Anabaptist Ethics and Same-Sex Marriage

The resurrectionOn the Road, the journal of the Anabaptist Association of Australia & New Zealand, have just republished a conference paper written by my dear friend Bruce Hamill. The paper, which was written in an effort to bring some constructive theology to bear upon a vexed set of questions, is titled ‘Anabaptist Ethics and Same-Sex Marriage’. Here’s how it concludes:

Marriage — that ancient institution serving the nurture of companionship and human flourishing in love — has for most of Christian history been assumed to be defined by the biological complementarity of ‘male and female’, although not necessarily by procreation. In Jesus and the apocalyptic Christian writers not only does the coming kingdom relativise the institution of marriage to this ‘time between the times’, it sets it, and all the other institutions within which we live, under the authority and judgement of Christ. In doing this it re-establishes marriage in terms of a new purpose for disciples of Christ — indeed a two-fold purpose — to bear witness to the new creation seen in the love of Christ for the church and to practise the life of that new creation in intimate acts of mutual and bodily self-donation. This ethical revolution reaches its clearest expression when Paul concludes that even creational structures like ‘male and female’ do not define life in Christ. It is thus a small step with the benefit of biological and psychological science to conclude that other creational structures such as samesex orientation might, for some, provide a more appropriate vehicle for the discipline of marriage.

You can read the entire piece online here and here, or as a single pdf here.

3 thoughts on “Anabaptist Ethics and Same-Sex Marriage

  1. Are we allowed to voice dissent in a gentle manner? :-) I found the blurb interesting, thanks for sharing it. I followed most of what he said, nodding my head, right up until his ‘ethical revolution’ language. His fulfillment language conclusions are delightful. But I find it difficult to see his revolution conclusions as a small step (that makes it revolutionary I suppose :-)) or even in line with that fulfillment found in Christ. I find it hard to imagine how the God who created the creational structures of men and women, and instituted ‘that ancient institution’ of marriage, would somehow change his good order being redeemed in Christ, AND not tell us about it from his Word. And yes, I will go get the full pdf now and try track through his backing for that conclusion :-) Thanks for sharing the link too!

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  2. Interesting article and certainly the best that I have read from a Christian perspective that doesn’t try to undermine Scripture. However, I still have three criticisms about the article- the most important being the third (these don’t mean I think the article is necessarily wrong!)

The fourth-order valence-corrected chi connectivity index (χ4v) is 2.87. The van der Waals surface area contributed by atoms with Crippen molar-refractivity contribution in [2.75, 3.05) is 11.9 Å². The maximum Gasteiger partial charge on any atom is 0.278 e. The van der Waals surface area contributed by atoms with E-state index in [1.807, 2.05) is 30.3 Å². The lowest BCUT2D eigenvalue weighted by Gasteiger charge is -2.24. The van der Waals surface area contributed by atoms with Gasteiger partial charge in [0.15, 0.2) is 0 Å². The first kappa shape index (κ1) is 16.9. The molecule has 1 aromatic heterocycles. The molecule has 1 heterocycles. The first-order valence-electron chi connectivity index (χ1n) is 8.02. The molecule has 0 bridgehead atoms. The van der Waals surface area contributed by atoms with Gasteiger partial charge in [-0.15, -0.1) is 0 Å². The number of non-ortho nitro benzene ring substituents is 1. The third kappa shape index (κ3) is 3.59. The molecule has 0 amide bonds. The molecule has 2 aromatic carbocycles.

1) The argument that Paul knows nothing of loving, committed same-sex relationships (esp. between Christians) is debatable – though the author is right in that it would have been inconceivable amongst Christians. So – Paul who in Galatians passage threw a hand grenade into first century social arrangements (we forget how explosive the claim no Jew/Greek, Slave/Free, Male and Female was) was bound by culture??
    2) Claiming the fruits of modern science and psychology as the foundation of an argument is problematic in the least in this area given how sexuality/identity are formed and the role of culture/genes is little understood
    3) The whole argument does not start with the question – ‘is there a place for committed same-sex relationships in the Christian tradition – and if so what form should it take?’ – but as an argument for same sex marriage. This exposes the same flaw as the other two points – it assumes that same sex marriage is correct and then argues for it – why? because of the lobby/political movement that has built up around it that makes the possibility of saying ‘no’ inconceivable (you must be a bigot if you do).

    Having said that, the article still does make an important point around the ‘new creation’ element which I will think about more.

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  3. I am reminded of the issue that we ran into long ago when talking about the need for equality between women and men. Equal does not mean same. This has direct application to reading Paul on the identity of Jew/Greek, man/woman, slave/free in Christ. Do we read that the identity is the same? Or do we read that the identity is equal in Christ? Depending on which way we read this there are great differences implied for how we may understand the existential changes that take place in the family nature of Adam in Christ.

    The ironies of trying to say that women are the same as men rather than that they are equal to men do not have to be enumerated. We are now in a very precariously imbalanced condition in our contemporary society where we are trying very hard to respect and appreciate differences between people at the same time as we are trying not to discriminate against people who choose to find intimacy on the basis of sameness rather then through attaining harmony through difference. May G-d save us all!

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